The output of the amplifier 208 is the enabling signal shown in FIG. 6, and the control to the solenoid valve comes from the pulse timer 159 which is controlled by a NAND gate circuit. Thus, a source of positive voltage, for example +15 volts, is coupled through a resistor 235 to the negative terminal of the amplifier 208. A pair of diodes 236 and 237 are coupled in inverse parallel between the output of the amplifier 208 and its negative input terminal. The plus velocity signal is coupled through a resistor 238 to the negative terminal of the amplifier 208. The positive input terminal of the amplifier is coupled through a resistor 239 to ground and through a resistor 240 to the output of the amplifier. As mentioned above, the output of the amplifier is the enabling signal shown in FIG. 6 and is coupled through a diode 241 to the base of an NPN transistor 242. The output of the amplifier is connected to the cathode of the diode 241, and the anode of diode 241 is connected to the base of transistor 242. The emitter of the transistor is grounded, and the collector is connected through a resistor 243 to a positive supply, for example +15 volts. The trigger signal from the output of amplifier 220 is coupled to the cathode of a diode 244 having an anode connected directly to the base of the transistor 242. A resistor 245 is connected between the base and the positive power supply. The collector is coupled through a capacitor 246 to the input trigger terminal, pin 2, of pulse timer 159, as shown in FIG. 5. The capacitor 246 is also connected to a junction between the anode of a diode 247 and a resistor 248 connected in parallel with the diode to the source of positive voltage. The pulse timer 159 shown is manufactured by Signetics, is designated as a 555 timer, and the terminals are marked as they appear on the 8-pin Dual Inline Package. Terminal 1 is grounded, terminal 3 is the output which is connected to the cathode of a diode 249 having a grounded anode and to terminal C leading to the solenoid valve. Terminal D leads to the solenoid valve and is grounded. Terminal 4 of the pulse timer 159 is the reset terminal and is coupled to a source of positive voltage, for example +15 volts. The output pulse from terminal 3 of the timer 159 is coupled to terminal C of the magnetic valve leads and is shown in the timing diagram of FIG. 6. Terminal 8 of the timer 159 is connected to a source of positive voltage, for example +15 volts, while a discharge terminal 7 is connected through a resistor 250 to the positive source of power and is also connected directly to a threshold terminal 6 and through a capacitor 251 to ground. There is no connection to terminal 5.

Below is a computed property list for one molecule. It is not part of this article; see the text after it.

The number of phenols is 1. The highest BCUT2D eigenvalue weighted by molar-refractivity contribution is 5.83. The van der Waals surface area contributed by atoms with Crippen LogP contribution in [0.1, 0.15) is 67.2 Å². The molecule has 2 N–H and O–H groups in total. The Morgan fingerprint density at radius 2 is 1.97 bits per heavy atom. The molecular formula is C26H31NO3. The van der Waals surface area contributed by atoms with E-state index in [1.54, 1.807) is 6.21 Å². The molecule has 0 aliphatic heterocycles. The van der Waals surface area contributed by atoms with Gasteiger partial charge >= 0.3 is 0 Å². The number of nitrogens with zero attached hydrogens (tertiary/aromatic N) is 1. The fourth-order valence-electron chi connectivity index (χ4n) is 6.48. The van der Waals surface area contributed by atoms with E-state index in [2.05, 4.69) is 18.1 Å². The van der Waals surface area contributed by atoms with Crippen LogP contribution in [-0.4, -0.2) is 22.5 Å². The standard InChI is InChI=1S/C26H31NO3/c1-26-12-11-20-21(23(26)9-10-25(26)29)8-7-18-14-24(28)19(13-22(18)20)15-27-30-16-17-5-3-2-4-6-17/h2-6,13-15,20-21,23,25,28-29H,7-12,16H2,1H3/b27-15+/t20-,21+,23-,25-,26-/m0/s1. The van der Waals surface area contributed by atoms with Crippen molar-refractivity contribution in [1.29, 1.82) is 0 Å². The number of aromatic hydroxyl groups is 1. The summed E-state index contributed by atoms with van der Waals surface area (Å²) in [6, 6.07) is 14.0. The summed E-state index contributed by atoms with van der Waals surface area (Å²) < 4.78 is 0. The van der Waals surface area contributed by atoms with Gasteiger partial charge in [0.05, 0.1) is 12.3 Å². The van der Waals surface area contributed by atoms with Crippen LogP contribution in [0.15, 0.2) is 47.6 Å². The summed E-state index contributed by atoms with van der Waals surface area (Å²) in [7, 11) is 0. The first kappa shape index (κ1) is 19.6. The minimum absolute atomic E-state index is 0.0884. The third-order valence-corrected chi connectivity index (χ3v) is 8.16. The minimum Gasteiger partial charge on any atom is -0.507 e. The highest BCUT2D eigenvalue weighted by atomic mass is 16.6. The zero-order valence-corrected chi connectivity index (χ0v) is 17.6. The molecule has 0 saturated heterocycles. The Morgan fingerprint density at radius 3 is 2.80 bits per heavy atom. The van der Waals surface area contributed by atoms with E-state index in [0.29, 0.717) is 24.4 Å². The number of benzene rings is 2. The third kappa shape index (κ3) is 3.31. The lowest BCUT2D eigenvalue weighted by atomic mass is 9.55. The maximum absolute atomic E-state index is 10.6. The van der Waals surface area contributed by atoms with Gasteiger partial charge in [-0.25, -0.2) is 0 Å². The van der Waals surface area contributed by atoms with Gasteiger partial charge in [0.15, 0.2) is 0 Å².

A schematic circuit diagram of the displacement energy computer circuit 228 is shown in FIG. 12. The term "displacement energy" or DE refers to the remaining energy or available energy in one chamber of the cylinder 53 in a given stroke. The circuit 228 computes the available displacement energy in accordance with the equation (2) above wherein K represents the energy required for adiabatic compression and displacement of gas from the low pressure reservoir to the high pressure reservoir(, including losses in the system and cylinder). Based on the heat capacity ratio above, the approximate value for propane is 8/7. The circuit utilizes the fact that voltage across a semiconductor junction varies as the logarithm of current at a constant temperature. The transistors and diodes connected by dashed lines are matched and thermally connected pairs. Two arrays may be used for example RCA Model CA3046 for transistors and RCA Model CA3039 for diodes. The operational amplifiers suggested are TL 084 field effect transistor input amplifiers.
The product of factors is equivalent to the sum of the longarithms of those factors, and the circuit solves the equation by implementing those principles. In a similar manner, the exponents are obtained by multiples of the logarithms.
The displacement signal is coupled through a resistor 256 to the collector of an NPN transistor 257, the emitter of which is coupled to the output of an operational amplifier 258. A capacitor 259 is connected across the emitter and collector of the transistor 257, and the collector of the transistor is also connected to the negative input terminal of the amplifier 258, the positive terminal being grounded. The emitter of the transistor 257 is connected to the emitter of an NPN transistor 260 which is matched to transistor 257. The collector is connected to the negative input terminal of an operational amplifier 261, the positive terminal of which is grounded. The output of the amplifier 261 is coupled through a resistor 262 to its negative input terminal. The output of the amplifier 261 is the displacement energy signal. The circuit within the dashed line 263 is a differential antilog converter and multiplier which is repeated for each valve control circuit. Two such circuits are required, one for each valve control circuit. The remainder of the computer circuit is used for both valves.